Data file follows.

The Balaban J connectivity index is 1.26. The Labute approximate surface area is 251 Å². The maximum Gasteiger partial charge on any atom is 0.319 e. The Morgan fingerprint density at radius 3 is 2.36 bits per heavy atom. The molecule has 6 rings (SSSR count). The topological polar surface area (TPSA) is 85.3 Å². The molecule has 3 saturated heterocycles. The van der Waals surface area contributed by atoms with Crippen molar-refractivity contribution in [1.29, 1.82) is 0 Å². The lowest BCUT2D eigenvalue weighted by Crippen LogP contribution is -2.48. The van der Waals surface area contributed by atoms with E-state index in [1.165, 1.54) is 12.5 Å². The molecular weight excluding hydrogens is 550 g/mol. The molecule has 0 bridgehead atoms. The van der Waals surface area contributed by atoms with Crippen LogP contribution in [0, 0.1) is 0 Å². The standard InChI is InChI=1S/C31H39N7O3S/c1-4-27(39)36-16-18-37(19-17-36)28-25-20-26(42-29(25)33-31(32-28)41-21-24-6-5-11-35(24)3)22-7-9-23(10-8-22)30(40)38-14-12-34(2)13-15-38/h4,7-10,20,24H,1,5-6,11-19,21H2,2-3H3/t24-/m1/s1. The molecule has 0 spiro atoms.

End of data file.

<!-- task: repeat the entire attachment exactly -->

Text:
The Balaban J connectivity index is 1.26. The Labute approximate surface area is 251 Å². The maximum Gasteiger partial charge on any atom is 0.319 e. The Morgan fingerprint density at radius 3 is 2.36 bits per heavy atom. The molecule has 6 rings (SSSR count). The topological polar surface area (TPSA) is 85.3 Å². The molecule has 3 saturated heterocycles. The van der Waals surface area contributed by atoms with Crippen molar-refractivity contribution in [1.29, 1.82) is 0 Å². The lowest BCUT2D eigenvalue weighted by Crippen LogP contribution is -2.48. The van der Waals surface area contributed by atoms with E-state index in [1.165, 1.54) is 12.5 Å². The molecular weight excluding hydrogens is 550 g/mol. The molecule has 0 bridgehead atoms. The van der Waals surface area contributed by atoms with Crippen LogP contribution in [0, 0.1) is 0 Å². The standard InChI is InChI=1S/C31H39N7O3S/c1-4-27(39)36-16-18-37(19-17-36)28-25-20-26(42-29(25)33-31(32-28)41-21-24-6-5-11-35(24)3)22-7-9-23(10-8-22)30(40)38-14-12-34(2)13-15-38/h4,7-10,20,24H,1,5-6,11-19,21H2,2-3H3/t24-/m1/s1. The molecule has 0 spiro atoms.